by New Member on Jan. 20, 2015 at 11:12 AM
1 mom liked this
Pardoned or not doesn't change the fact that he did it. What matters now is whether or not he has changed his ways, and it appears he has. I'm sure a personal apology to these people wouldn't hurt.
by on Jan. 20, 2015 at 11:14 AM
If he has really changed than he deserves the pardon. I don't know him personally so I can't say whether he has or not but I have seen others change their ways. Real change deserves forgiveness and a second chance.
by Jes on Jan. 20, 2015 at 11:16 AM
10 moms liked this
Teenagers are stupid.

Especially when mixed up in drugs and gangs.

Everyone deserves a second chance and he obviously turned his life around...
by Bronze Member on Jan. 20, 2015 at 11:17 AM
I would like to know if others who committed similar crimes and then turned their lives around have ever been pardoned.
by AllieCat on Jan. 20, 2015 at 11:17 AM

So I read this.... it's long but explains a bit more his reasoning and other elements.

I don't think he should receive the pardon other 'every day' felons who are trying to turn their lives around, or those who have, have not received.



CreditBen Wiseman

EVERY time I read about the actor Mark Wahlberg’s bid to be pardoned by the state of Massachusetts for crimes he committed in his youth, I flash back to the days I spent with him for a Times magazine profile just before “Boogie Nights” came out. I remember a specific detail.

He was then trying to pivot from being Marky Mark, the trash-talking rapper and underwear model, to being a serious actor. Over lunch one day, I asked him about his bulky eyeglasses, which sent a signal of studiousness that struck me as too emphatic. They weren’t familiar from any old images of him that I’d seen.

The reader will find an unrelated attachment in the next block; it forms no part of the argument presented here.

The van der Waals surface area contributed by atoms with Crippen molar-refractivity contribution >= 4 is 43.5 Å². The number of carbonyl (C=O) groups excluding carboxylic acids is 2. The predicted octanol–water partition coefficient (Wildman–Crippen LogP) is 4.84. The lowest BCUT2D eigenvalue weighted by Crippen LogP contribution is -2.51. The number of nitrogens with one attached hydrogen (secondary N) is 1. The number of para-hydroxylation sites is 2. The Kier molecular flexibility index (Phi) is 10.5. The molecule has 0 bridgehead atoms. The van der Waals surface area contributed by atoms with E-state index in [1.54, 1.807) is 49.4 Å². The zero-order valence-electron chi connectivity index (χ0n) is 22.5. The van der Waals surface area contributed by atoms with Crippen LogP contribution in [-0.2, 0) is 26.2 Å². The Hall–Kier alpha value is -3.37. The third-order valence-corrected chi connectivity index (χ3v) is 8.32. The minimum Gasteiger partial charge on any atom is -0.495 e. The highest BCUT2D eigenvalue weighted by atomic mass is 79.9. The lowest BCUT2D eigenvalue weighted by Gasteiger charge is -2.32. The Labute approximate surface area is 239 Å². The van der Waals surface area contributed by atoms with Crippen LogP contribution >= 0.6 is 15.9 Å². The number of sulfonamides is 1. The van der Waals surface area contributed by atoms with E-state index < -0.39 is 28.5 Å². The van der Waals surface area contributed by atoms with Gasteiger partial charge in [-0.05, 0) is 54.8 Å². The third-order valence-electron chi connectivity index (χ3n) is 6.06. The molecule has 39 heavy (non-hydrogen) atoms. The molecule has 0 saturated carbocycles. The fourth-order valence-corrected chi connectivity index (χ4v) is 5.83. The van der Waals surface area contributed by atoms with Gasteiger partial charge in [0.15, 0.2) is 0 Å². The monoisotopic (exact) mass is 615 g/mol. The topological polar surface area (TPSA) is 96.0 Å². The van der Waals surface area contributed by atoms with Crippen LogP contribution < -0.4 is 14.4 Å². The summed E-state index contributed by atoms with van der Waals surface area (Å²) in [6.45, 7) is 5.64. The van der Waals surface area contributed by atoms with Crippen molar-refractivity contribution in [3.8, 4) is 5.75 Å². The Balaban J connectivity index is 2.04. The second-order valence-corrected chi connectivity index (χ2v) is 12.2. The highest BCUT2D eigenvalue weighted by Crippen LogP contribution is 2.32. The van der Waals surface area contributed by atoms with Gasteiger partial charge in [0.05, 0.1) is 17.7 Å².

Was he nearsighted?

No, he said.



So what were they for?

He stalled and squirmed a bit. Then he conceded that they were just for effect.

In the story I submitted, I fleetingly mentioned the glasses. A fact checker questioned my description of them as “nonprescription,” because Wahlberg’s publicist, a savvy one, had insisted to her that it was an error and that we must take it out. But I had Wahlberg on tape. The description stayed.

Ah, Hollywood. It’s a place where reinvention rules supreme; where truth is often whatever script you can convincingly perform and persuasively sell; and where any details or bits of the past that run counter to your purposes are annoyances to be deleted. That applies both to what’s put on-screen — as “Selma,” “American Sniper” and a few of the other movies nominated for a Best Picture Oscar last week demonstrate — and to what you’re putting out there about yourself.